Ledes for the ages.

From 1925:

The pens and tongues of contumely were arrested. Mocking mouths were shut. Even righteous protestation hushed its clamor, as when, having striven manfully in single combat, a high-helmed champion is stricken by Jove’s bolt and the two snarling armies stand at sudden gaze, astonished and bereft a moment of their rancor.

That was Time, reporting on the start of the Scopes monkey trial.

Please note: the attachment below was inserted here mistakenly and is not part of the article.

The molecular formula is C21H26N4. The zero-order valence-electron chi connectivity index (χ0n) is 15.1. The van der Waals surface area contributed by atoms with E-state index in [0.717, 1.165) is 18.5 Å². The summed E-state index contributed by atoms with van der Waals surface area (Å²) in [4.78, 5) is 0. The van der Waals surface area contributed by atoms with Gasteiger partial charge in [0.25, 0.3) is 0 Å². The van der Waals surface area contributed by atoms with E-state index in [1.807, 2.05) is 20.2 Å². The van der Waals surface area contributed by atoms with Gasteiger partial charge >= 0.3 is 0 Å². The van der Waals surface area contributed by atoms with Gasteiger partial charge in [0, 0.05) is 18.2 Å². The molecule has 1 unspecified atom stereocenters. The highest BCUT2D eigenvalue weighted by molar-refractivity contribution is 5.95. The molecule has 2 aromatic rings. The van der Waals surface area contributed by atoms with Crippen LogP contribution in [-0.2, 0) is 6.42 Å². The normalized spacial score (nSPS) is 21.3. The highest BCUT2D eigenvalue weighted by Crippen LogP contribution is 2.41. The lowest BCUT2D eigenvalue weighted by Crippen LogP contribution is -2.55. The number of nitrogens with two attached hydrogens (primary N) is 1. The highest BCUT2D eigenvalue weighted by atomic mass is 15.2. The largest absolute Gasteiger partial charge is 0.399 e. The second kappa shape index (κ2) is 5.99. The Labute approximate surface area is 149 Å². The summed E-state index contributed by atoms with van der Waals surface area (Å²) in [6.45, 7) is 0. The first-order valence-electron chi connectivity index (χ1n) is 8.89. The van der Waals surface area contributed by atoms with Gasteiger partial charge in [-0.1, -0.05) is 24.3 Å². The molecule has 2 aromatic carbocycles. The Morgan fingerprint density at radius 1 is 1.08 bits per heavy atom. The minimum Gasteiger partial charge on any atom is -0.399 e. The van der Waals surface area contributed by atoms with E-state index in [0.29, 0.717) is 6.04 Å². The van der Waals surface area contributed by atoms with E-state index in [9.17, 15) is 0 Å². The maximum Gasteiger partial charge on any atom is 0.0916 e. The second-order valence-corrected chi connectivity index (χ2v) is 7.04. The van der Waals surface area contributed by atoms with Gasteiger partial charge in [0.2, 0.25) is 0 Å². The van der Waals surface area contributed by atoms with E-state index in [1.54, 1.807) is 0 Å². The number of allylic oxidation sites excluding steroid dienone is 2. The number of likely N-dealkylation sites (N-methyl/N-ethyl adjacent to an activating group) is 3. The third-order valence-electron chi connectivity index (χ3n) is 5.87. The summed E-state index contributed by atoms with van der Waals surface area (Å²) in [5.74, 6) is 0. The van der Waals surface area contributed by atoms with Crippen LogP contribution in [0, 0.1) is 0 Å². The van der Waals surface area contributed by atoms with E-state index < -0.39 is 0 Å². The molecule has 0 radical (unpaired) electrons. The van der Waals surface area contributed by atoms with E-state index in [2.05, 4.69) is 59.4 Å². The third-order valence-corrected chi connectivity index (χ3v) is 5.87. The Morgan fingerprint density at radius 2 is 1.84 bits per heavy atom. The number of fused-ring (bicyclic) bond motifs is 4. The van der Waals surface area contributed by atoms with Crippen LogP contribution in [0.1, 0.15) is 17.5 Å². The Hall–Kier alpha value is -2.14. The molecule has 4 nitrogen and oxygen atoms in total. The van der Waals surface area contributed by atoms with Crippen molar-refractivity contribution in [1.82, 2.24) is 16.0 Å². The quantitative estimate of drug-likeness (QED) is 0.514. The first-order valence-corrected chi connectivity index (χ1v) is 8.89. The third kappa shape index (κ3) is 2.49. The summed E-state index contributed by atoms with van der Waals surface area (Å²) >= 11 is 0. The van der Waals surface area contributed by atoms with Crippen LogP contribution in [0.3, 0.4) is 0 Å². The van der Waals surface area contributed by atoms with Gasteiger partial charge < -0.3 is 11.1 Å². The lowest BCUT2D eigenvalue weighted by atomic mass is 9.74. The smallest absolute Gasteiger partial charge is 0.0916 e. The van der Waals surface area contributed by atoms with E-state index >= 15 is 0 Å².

The New Yorker, where I found this, goes on to add:

This is also a good example of what’s called a “blind lead,” a sort of swooping down from above, and out of nowhere. It could have been about anything. Time‘s obituaries often began, “Death, as it must to all men, came last week to …” They could have been about anyone.

The story, about the rivalry between Henry Luce and Harold Ross, is a great read.

Ledes for the ages.